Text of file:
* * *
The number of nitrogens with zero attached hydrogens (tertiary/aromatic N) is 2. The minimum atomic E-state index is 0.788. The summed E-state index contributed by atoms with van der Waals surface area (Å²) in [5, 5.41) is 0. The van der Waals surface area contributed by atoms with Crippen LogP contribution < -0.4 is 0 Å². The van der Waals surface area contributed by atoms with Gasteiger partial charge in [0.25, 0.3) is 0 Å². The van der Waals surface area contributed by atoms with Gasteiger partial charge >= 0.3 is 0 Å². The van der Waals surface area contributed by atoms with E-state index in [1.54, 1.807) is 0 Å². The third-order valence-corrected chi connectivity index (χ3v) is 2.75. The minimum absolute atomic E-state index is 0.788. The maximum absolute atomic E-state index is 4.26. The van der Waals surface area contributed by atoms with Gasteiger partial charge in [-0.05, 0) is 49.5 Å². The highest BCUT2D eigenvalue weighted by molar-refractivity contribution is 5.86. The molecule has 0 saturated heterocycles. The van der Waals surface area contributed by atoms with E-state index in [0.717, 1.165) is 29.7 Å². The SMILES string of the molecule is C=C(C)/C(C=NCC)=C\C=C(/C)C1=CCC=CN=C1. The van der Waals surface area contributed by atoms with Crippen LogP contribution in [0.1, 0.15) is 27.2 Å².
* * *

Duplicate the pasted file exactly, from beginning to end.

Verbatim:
The number of nitrogens with zero attached hydrogens (tertiary/aromatic N) is 2. The minimum atomic E-state index is 0.788. The summed E-state index contributed by atoms with van der Waals surface area (Å²) in [5, 5.41) is 0. The van der Waals surface area contributed by atoms with Crippen LogP contribution < -0.4 is 0 Å². The van der Waals surface area contributed by atoms with Gasteiger partial charge in [0.25, 0.3) is 0 Å². The van der Waals surface area contributed by atoms with Gasteiger partial charge >= 0.3 is 0 Å². The van der Waals surface area contributed by atoms with E-state index in [1.54, 1.807) is 0 Å². The third-order valence-corrected chi connectivity index (χ3v) is 2.75. The minimum absolute atomic E-state index is 0.788. The maximum absolute atomic E-state index is 4.26. The van der Waals surface area contributed by atoms with Gasteiger partial charge in [-0.05, 0) is 49.5 Å². The highest BCUT2D eigenvalue weighted by molar-refractivity contribution is 5.86. The molecule has 0 saturated heterocycles. The van der Waals surface area contributed by atoms with E-state index in [0.717, 1.165) is 29.7 Å². The SMILES string of the molecule is C=C(C)/C(C=NCC)=C\C=C(/C)C1=CCC=CN=C1. The van der Waals surface area contributed by atoms with Crippen LogP contribution in [0.1, 0.15) is 27.2 Å².